Ford is the subject of a feature length profile in the October issue of Toronto Life by none other than Gerald Hannon. He also profiled George Smitherman for the magazine in their March issue. Smitherman clearly wants the job so bad he can taste it. In recent weeks he's taken to cribbing Ford's speaking points. Now Smitherman's focus is 'Service First', and like his opponent, he now talks about putting, "the customer first." At least he doesn't refer to everyone and their dog as "buddy" (yet, anyway)
Smitherman clearly sees which way the wind of public opinion is blowing. He figures he can catch this wind at his back if he steals enough of his opponent's talking points and obsession with freezing this, cutting that and slashing the other thing. Because that's what Rob Ford is about. His campaign's themes circle back to the same point of waste at city hall and stopping, "the gravy train." Ford's campaign even produced a cartoon to hammer home this point in case you weren't paying attention; he only mentions it every time a reporter with a microphone is within shouting distance.
Christopher Bird, one of Torontoist's resident wits, has nicknamed Ford the 'Flounder.' The nickname is used to great comic effect in this recap of a CP24 mayoral debate. Particularly hilarious is Bird recapping the debate's closing arguments:
9:30 PM: Final thoughts! Thomson: Flounder sucks, platitude platitude platitude. Rossi: City Hall isn't connected to people, so it's time for a newbie to connect to people! Pantalone: Most people like Toronto how it is, and I am the candidate of "how it is," and Flounder sucks. Smitherman: City Hall needs to be better and we can be better, but do you really want an asshole in charge of the city? No? Then vote me. Flounder: Tax cuts gravy train wasteful spending councillor perks. (I literally wrote that before he started speaking and it was completely accurate.)
I would summarize Ford's appeal as this: he provides solutions that sound like common sense and would also (in theory) be easy to implement. How to solve the waste at city hall ? Let's cut the number of councillors in half! After all, there are only 22 Members of Parliament for Toronto and area, and another 22 MPPs sitting in Queen's Park. As the candidate's website states, "There are too many politicians and not enough accountability." Never mind that many Toronto residents already have a difficult time reaching their city councillor when they need assistance. Ford, master of customer service that he is, will return your call personally. I promise.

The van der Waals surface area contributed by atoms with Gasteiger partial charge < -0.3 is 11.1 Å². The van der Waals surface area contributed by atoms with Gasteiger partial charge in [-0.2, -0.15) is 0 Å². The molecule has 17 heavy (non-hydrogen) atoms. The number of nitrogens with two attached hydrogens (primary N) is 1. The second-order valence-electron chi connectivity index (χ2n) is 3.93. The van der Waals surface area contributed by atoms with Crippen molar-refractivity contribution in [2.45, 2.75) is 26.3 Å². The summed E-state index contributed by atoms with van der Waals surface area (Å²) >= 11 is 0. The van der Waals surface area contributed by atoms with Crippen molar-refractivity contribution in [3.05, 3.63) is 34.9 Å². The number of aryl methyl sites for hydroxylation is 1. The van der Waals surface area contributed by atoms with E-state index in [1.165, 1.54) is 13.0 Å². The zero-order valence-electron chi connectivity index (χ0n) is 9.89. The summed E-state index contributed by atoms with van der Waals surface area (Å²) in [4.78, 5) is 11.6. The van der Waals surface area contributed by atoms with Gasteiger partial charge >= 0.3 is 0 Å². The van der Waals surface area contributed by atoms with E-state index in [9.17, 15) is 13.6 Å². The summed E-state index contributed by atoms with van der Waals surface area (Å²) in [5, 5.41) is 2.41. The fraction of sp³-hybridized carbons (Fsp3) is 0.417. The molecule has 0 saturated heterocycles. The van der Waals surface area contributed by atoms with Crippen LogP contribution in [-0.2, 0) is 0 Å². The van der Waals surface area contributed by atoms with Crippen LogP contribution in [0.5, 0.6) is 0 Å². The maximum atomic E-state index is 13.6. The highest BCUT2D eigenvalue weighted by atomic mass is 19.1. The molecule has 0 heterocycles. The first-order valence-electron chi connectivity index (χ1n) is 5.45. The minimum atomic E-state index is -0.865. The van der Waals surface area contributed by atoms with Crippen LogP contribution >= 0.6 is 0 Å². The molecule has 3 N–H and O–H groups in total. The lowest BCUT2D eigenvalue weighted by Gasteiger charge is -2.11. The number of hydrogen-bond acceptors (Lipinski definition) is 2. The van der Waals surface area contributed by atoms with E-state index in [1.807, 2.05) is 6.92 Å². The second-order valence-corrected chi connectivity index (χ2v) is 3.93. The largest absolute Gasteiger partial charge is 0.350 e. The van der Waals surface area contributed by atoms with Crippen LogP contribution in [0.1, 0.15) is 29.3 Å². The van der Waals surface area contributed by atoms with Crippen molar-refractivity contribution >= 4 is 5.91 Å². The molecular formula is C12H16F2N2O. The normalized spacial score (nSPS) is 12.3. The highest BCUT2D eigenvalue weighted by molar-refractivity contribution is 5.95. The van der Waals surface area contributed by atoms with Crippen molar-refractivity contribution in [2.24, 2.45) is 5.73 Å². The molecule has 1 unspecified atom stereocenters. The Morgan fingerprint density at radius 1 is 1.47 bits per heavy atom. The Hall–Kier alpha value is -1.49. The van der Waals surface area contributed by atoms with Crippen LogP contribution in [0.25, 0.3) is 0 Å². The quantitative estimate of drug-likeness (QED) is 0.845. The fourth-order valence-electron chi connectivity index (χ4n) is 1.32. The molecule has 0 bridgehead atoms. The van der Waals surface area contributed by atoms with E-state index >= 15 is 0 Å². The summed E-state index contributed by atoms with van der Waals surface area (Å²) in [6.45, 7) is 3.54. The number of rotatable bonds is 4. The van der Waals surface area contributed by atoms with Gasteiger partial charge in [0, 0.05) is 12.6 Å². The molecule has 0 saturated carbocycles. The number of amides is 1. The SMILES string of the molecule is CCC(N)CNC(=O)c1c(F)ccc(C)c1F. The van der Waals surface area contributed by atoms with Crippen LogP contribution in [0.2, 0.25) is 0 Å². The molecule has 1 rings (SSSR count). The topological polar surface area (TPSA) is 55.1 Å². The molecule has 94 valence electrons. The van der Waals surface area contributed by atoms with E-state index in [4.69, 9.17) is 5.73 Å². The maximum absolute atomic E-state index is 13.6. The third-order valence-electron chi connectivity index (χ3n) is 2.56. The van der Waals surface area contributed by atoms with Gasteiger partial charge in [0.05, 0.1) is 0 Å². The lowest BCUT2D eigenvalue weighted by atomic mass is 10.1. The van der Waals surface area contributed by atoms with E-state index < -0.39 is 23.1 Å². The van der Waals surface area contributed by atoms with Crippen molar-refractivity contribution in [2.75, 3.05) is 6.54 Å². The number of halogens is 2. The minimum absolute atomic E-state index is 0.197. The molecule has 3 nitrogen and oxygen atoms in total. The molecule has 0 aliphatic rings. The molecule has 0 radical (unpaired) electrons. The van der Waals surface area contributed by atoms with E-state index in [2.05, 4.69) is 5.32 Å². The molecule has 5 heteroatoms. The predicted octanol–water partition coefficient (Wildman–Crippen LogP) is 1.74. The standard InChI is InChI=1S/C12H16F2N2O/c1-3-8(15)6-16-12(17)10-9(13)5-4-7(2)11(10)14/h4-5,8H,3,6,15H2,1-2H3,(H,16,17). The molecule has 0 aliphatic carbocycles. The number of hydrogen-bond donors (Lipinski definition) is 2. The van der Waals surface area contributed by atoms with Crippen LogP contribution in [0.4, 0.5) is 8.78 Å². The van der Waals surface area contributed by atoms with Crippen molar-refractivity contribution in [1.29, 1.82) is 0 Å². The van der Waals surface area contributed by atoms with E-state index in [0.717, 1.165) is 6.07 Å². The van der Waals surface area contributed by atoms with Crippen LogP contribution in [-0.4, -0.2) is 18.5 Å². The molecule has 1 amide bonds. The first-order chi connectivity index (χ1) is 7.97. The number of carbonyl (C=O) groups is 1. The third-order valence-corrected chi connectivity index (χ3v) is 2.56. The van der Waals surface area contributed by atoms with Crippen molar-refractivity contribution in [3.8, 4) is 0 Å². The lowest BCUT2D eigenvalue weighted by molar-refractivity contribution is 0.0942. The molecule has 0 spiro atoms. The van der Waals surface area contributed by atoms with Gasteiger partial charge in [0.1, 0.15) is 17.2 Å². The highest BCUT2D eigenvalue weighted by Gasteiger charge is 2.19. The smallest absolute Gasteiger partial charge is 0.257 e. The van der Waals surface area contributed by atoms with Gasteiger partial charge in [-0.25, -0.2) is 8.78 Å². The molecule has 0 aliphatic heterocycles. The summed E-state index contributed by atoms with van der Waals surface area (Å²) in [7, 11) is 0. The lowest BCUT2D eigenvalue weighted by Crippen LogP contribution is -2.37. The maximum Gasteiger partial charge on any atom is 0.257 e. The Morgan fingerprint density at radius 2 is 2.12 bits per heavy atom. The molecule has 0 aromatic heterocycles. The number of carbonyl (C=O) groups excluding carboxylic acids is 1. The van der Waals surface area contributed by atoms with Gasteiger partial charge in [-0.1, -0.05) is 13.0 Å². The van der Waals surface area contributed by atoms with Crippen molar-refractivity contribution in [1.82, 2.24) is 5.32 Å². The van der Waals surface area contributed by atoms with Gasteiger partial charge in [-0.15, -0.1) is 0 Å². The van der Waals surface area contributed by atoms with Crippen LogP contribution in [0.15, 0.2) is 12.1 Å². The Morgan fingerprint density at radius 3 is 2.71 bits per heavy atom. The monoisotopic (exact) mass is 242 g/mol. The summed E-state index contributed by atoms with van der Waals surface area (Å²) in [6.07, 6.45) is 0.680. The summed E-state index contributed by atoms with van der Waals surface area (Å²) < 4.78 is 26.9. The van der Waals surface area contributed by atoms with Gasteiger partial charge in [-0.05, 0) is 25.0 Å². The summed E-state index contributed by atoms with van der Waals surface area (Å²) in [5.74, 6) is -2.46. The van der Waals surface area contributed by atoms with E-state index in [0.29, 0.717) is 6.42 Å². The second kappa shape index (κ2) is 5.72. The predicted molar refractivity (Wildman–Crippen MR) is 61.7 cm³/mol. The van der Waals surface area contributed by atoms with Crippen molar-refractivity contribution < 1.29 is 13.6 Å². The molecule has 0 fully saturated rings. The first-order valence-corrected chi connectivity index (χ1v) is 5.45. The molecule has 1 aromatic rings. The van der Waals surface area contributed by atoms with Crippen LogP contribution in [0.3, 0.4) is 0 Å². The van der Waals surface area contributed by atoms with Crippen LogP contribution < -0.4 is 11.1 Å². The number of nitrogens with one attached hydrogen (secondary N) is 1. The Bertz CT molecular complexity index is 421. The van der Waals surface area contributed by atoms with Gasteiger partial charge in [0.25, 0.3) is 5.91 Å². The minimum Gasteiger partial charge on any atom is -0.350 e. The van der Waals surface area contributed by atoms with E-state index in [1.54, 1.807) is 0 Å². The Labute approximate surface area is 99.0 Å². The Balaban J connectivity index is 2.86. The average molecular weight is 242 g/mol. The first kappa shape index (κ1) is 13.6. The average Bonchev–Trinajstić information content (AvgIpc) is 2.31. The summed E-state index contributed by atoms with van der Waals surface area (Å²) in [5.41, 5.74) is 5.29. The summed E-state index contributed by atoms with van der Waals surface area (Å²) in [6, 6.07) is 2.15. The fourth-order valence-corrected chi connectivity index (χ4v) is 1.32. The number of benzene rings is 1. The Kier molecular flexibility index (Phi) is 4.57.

For Toronto residents who are normally disengaged from politics many of Ford's proposals sound like good ideas. The problem is when you actually analyze if they would make sound city policy. When that happens Ford's platform is revealed for the smoke and light show it is.
The other problem I have with Rob Ford is that his campaign is based on anger. As many astute Toronto columnists (and former mayors) have pointed out, anger is not the best emotion to build a city on. The verbs Ford is fondest of using are the proof in the pudding. Cutting, chopping, destroying, scrapping, stopping — do I need to continue ?
I agree with the idea that city council needs to show spending restraint and that councillors need to use their office budgets wisely. When the state of the economy is uncertain and people are feeling the pain in their wallets, it's not a good idea to throw "free barbecues" or any other events that city councillors host where the money being spent is the taxpayers.
That said, Toronto will not thrive as a city if our new Mayor's sole obsession is cutting costs and finding efficiencies in the operating budget. Running city hall like a business — where the bottom line is the only line that counts — is not how you make a city succeed or make its residents feel pride and optimism about the future.
Problems with his campaign and lack of coherent policy vision aside, my vote is with Smitherman.